Looking deeper into human emotions helps us to understand the neuroscience of social learning. Emotions have a large impact on human cognitive processes such as learning, problem solving and memory retention. The brain’s prefrontal cortex is responsible for our emotions as well as our memories. Therefore, a link between the two is natural.

Studies have shown that emotions play an important role in attention given and motivational action. In other words, the more positive your emotions are, the more attention you’ll pay. Additionally, the more intrinsically motivated you’ll become. Because of this, emotions become intimately linked to learning processes. Emotions also aid in efficient retrieval of information, which of course increases knowledge retention. 

In fact, our working memory has been shown to be impaired by negative emotions, such as fear and anxiety. Thus, as we feel more positive emotions such as increased trust and enjoyment, our memory retention levels improve. Indeed, a study of 991 participants revealed that individuals with higher levels of positive emotions had less memory decline over time. 

There’s rarely any learning process without emotions. Social learning is no exception. Social contexts often promote emotional responses, whether they’re positive or negative. For example, research shows that worry has a negative impact a school environment. That’s because it absorbs more attention and negatively affects memory recall. On the flip side, some studies demonstrate that positive emotions facilitate learning and contribute to academic success.

By building social learning programmes that fuel positive emotions, we can pave the way for more effective learning. This is known as social emotional learning (SEL). It starts early on and is an integral part of education and human development. People with stronger social-emotional skills are better equipped to deal with professional and social challenges. Building caring relationships with teachers and other students also increases the desire to learn. That sounds perfect to us!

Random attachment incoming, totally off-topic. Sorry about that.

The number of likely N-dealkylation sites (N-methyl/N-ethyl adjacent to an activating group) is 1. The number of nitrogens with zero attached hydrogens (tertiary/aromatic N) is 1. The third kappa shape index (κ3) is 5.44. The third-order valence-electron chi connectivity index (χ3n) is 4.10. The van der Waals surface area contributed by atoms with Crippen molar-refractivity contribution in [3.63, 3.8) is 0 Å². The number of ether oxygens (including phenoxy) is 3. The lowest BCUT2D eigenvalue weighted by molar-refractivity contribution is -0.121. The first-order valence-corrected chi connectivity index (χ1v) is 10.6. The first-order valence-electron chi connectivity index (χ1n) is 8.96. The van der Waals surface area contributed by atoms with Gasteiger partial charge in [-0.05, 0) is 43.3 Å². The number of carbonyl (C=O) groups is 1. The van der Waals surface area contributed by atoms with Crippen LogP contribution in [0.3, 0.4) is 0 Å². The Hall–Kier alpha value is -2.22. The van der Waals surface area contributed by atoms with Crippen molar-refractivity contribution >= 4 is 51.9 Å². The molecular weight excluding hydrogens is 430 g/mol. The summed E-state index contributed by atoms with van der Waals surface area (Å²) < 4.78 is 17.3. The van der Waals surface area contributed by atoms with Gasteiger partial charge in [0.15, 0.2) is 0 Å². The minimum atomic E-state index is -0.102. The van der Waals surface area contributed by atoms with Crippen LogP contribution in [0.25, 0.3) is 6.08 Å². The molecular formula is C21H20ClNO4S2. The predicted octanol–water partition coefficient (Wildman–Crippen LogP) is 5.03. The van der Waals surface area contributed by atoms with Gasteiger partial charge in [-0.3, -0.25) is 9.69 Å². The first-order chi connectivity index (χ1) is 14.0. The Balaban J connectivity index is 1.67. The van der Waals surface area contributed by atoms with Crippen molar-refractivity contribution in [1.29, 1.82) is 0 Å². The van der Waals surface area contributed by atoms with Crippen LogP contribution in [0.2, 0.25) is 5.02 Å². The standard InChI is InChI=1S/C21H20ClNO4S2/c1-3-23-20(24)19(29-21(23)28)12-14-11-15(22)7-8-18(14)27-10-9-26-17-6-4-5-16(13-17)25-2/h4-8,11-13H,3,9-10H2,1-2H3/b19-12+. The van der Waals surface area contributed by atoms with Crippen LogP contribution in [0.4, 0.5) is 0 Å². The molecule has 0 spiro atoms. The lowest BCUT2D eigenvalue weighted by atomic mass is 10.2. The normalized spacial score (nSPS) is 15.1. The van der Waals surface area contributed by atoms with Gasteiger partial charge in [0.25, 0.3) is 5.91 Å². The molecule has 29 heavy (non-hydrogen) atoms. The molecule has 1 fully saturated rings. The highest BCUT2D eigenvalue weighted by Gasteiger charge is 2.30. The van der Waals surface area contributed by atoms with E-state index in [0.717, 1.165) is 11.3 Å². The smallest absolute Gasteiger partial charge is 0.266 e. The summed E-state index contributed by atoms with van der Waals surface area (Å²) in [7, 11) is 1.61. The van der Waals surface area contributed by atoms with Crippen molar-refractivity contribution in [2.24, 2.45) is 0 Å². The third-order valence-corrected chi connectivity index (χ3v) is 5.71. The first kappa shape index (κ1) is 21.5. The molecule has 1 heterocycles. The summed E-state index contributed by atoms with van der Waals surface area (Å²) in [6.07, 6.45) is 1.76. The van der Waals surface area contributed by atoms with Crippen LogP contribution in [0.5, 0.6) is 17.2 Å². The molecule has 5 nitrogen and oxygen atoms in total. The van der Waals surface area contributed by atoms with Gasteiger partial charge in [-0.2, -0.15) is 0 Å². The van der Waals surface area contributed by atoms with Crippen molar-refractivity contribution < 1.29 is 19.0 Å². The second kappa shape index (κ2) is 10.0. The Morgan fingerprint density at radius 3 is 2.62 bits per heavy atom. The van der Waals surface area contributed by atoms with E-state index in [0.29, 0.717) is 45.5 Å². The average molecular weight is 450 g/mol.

3. Social Learning and Neurotransmitters

Neuroscience of social learning

People often refer to neurotransmitters as the body’s chemical messengers. They’re important for balancing signals in the brain and for keeping the brain functioning. They also have psychological functions such as learning and managing emotions!

The main neurotransmitter at play when it comes to learning is called oxytocin. It’s often called the ‘love’ hormone! Oxytocin is famous for cultivating feelings of trust and nurturing relationships. High levels of trust at work can result in a 50% increase in productivity and a six-fold increase in engagement. 

Trust can be nurtured through the use of social elements in a gamified training programme. This could be things like engaging with people’s posts on social feeds or sharing common interests in specific Clubs. Even challenging each other to knowledge Battles can help to create a closer bond amongst learners.

The brain produces oxytocin when employees feel a sense of higher purpose in their jobs. We like to call this Epic Meaning. It’s all about making sure to lock employees into a goal. They also need to feel that their work matters. Here’s what Paul J. Zak, the founding director of the Center for Neuroeconomics Studies, has to say on this topic:

‘Trust and purpose then mutually reinforce each other, providing a mechanism for extended oxytocin release, which produces happiness.’

He goes on to reveal that the correlation between trust reinforced by purpose (1) and joy at work (2) is incredibly high (0.77). This links nicely to the production of another neurotransmitter – dopamine. 

Dopamine is known as the ‘feel-good’ hormone and is an important part of our internal reward system. Dopamine is triggered when we receive things like ‘likes’ or a reply on social feeds and creates positive associations with learning. This stimulates engagement and a desire to return to the platform. Dopamine is also great for increasing motivation, which can save companies up to $550 billion annually.